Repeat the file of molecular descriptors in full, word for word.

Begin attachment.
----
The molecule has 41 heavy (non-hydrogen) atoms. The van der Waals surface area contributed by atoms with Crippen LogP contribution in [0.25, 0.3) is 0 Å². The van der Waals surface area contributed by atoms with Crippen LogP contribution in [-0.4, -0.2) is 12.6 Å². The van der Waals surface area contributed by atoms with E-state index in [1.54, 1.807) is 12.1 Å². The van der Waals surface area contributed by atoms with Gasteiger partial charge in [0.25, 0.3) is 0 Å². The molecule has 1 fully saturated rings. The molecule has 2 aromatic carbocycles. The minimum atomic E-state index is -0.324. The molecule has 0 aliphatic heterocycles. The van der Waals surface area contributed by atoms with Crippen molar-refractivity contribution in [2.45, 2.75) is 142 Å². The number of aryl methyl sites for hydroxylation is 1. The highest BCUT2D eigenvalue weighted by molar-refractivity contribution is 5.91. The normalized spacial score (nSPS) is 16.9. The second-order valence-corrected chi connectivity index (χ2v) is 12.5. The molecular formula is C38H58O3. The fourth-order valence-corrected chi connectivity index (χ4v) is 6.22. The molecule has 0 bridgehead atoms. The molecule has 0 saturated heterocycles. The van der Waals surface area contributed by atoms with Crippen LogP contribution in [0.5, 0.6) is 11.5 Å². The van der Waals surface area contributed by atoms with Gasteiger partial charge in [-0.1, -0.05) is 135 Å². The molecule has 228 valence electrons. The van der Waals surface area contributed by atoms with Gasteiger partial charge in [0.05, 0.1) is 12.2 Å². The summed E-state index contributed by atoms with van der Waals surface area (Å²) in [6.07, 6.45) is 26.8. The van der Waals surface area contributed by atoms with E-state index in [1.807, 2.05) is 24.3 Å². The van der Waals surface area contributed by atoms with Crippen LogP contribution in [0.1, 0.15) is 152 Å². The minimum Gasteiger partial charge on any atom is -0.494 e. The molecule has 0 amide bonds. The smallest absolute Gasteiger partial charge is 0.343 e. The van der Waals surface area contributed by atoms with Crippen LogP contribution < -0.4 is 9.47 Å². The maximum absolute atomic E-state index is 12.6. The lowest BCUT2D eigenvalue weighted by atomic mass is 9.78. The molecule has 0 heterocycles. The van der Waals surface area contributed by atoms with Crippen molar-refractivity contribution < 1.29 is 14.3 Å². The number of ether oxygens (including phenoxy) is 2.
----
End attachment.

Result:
The molecule has 41 heavy (non-hydrogen) atoms. The van der Waals surface area contributed by atoms with Crippen LogP contribution in [0.25, 0.3) is 0 Å². The van der Waals surface area contributed by atoms with Crippen LogP contribution in [-0.4, -0.2) is 12.6 Å². The van der Waals surface area contributed by atoms with E-state index in [1.54, 1.807) is 12.1 Å². The van der Waals surface area contributed by atoms with Gasteiger partial charge in [0.25, 0.3) is 0 Å². The molecule has 1 fully saturated rings. The molecule has 2 aromatic carbocycles. The minimum atomic E-state index is -0.324. The molecule has 0 aliphatic heterocycles. The van der Waals surface area contributed by atoms with Crippen molar-refractivity contribution in [2.45, 2.75) is 142 Å². The number of aryl methyl sites for hydroxylation is 1. The highest BCUT2D eigenvalue weighted by molar-refractivity contribution is 5.91. The normalized spacial score (nSPS) is 16.9. The second-order valence-corrected chi connectivity index (χ2v) is 12.5. The molecular formula is C38H58O3. The fourth-order valence-corrected chi connectivity index (χ4v) is 6.22. The molecule has 0 bridgehead atoms. The molecule has 0 saturated heterocycles. The van der Waals surface area contributed by atoms with Crippen LogP contribution in [0.5, 0.6) is 11.5 Å². The van der Waals surface area contributed by atoms with Gasteiger partial charge in [-0.1, -0.05) is 135 Å². The molecule has 228 valence electrons. The van der Waals surface area contributed by atoms with Gasteiger partial charge in [0.05, 0.1) is 12.2 Å². The summed E-state index contributed by atoms with van der Waals surface area (Å²) in [6.07, 6.45) is 26.8. The van der Waals surface area contributed by atoms with E-state index in [1.807, 2.05) is 24.3 Å². The van der Waals surface area contributed by atoms with Crippen LogP contribution in [0.1, 0.15) is 152 Å². The minimum Gasteiger partial charge on any atom is -0.494 e. The molecule has 0 amide bonds. The smallest absolute Gasteiger partial charge is 0.343 e. The van der Waals surface area contributed by atoms with Crippen LogP contribution < -0.4 is 9.47 Å². The maximum absolute atomic E-state index is 12.6. The lowest BCUT2D eigenvalue weighted by atomic mass is 9.78. The molecule has 0 heterocycles. The van der Waals surface area contributed by atoms with Crippen molar-refractivity contribution < 1.29 is 14.3 Å². The number of ether oxygens (including phenoxy) is 2.